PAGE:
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Court error denying police deposition in drug case harmless, COA rules

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A Marion Superior Court should have allowed a defendant to play parts of a police officer’s deposition for impeachment purposes, but the Indiana Court of Appeals ruled that failing to admit his inconsistent statement was harmless error.

A jury convicted Michael Gray of Class D felony possession of cocaine, and he was sentenced to four years in prison by Master Commissioner Shatrese M. Flowers. His sentence was enhanced by a habitual substance abuse offender plea.
 
In Michael Gray v. State of Indiana, 49A02-1205-CR-352, Gray’s appeal centers on the testimony of an Indianapolis Metropolitan Police Department officer regarding a traffic stop. Gray was a passenger in a car stopped for speeding, after which police determined the driver’s license was suspended, and a search of the vehicle revealed crack cocaine.

At trial, IMPD officer Christopher Morgan testified that Gray at first said he didn’t know what was going on but later said “no (the cocaine) is not hers.” Gray’s defense disputed the testimony and wanted to play an excerpt from a deposition at which Morgan said Gray had stated instead that he did not want to blame the driver.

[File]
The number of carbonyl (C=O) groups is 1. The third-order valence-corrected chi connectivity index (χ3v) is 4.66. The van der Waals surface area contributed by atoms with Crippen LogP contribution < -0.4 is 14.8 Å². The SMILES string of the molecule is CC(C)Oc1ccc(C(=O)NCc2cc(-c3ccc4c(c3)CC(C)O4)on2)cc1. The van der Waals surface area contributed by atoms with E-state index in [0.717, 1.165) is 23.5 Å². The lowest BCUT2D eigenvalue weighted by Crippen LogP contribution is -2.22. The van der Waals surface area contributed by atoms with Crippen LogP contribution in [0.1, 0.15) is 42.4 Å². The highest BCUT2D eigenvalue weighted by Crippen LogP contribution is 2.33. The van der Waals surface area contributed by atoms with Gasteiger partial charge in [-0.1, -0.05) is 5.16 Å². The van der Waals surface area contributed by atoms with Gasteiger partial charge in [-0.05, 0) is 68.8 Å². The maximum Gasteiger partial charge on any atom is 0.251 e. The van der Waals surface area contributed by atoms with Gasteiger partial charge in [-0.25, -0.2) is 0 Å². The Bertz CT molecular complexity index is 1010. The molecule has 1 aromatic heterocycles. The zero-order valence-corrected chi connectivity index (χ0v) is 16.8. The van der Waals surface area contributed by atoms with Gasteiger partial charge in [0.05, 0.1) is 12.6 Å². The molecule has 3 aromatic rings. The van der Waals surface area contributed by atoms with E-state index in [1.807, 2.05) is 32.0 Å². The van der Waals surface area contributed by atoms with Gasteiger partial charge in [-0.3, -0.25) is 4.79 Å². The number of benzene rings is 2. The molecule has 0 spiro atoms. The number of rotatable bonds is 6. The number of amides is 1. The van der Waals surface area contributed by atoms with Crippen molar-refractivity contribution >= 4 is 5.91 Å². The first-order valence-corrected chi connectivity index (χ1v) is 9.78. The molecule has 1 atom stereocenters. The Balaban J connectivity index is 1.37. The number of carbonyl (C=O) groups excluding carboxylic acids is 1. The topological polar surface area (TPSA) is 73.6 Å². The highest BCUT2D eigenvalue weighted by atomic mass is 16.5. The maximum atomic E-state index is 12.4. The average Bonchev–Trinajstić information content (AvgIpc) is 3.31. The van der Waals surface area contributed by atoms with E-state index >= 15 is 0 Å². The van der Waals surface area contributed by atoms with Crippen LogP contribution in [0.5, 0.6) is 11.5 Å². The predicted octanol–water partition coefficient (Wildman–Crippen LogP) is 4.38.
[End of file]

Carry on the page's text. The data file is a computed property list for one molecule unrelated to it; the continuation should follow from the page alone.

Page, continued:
The state objected when Gray’s defense began to play the tape, and Flowers declined to admit evidence from the taped deposition.

“Because there was an inconsistency in the officer’s testimony, Gray contends that he should have been allowed to impeach Officer Morgan with his deposition testimony. We agree,” Judge Nancy Vaidik wrote for the panel. “Gray should have been permitted to play the specific portion of the tape that contained the inconsistent deposition testimony and give the officer an opportunity to explain the inconsistency.”

“We find the error harmless, however. Officer Morgan ultimately admitted that his testimony may have been inconsistent, making Gray’s impeachment attempt complete — though jurors likely found this admission less persuasive than an audio recording of the officer’s inconsistent statement,” Vaidik wrote. “And the evidence adduced at trial strongly points to Gray’s guilt: when police officers stopped the car Gray was riding in, Gray made furtive movements and appeared nervous. Gray was sitting in the passenger seat, and the cocaine was found in the passenger doorframe. Accordingly, we find no reversible error here.”


 

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  1. The voices of the prophets are more on blogs than subway walls these days, Dawn. Here is the voice of one calling out in the wilderness ... against a corrupted judiciary ... that remains corrupt a decade and a half later ... due to, so sadly, the acquiescence of good judges unwilling to shake the forest ... for fear that is not faith .. http://www.ogdenonpolitics.com/2013/09/prof-alan-dershowitz-on-indiana.html

  2. So I purchased a vehicle cash from the lot on West Washington in Feb 2017. Since then I found it the vehicle had been declared a total loss and had sat in a salvage yard due to fire. My title does not show any of that. I also have had to put thousands of dollars into repairs because it was not a solid vehicle like they stated. I need to find out how to contact the lawyers on this lawsuit.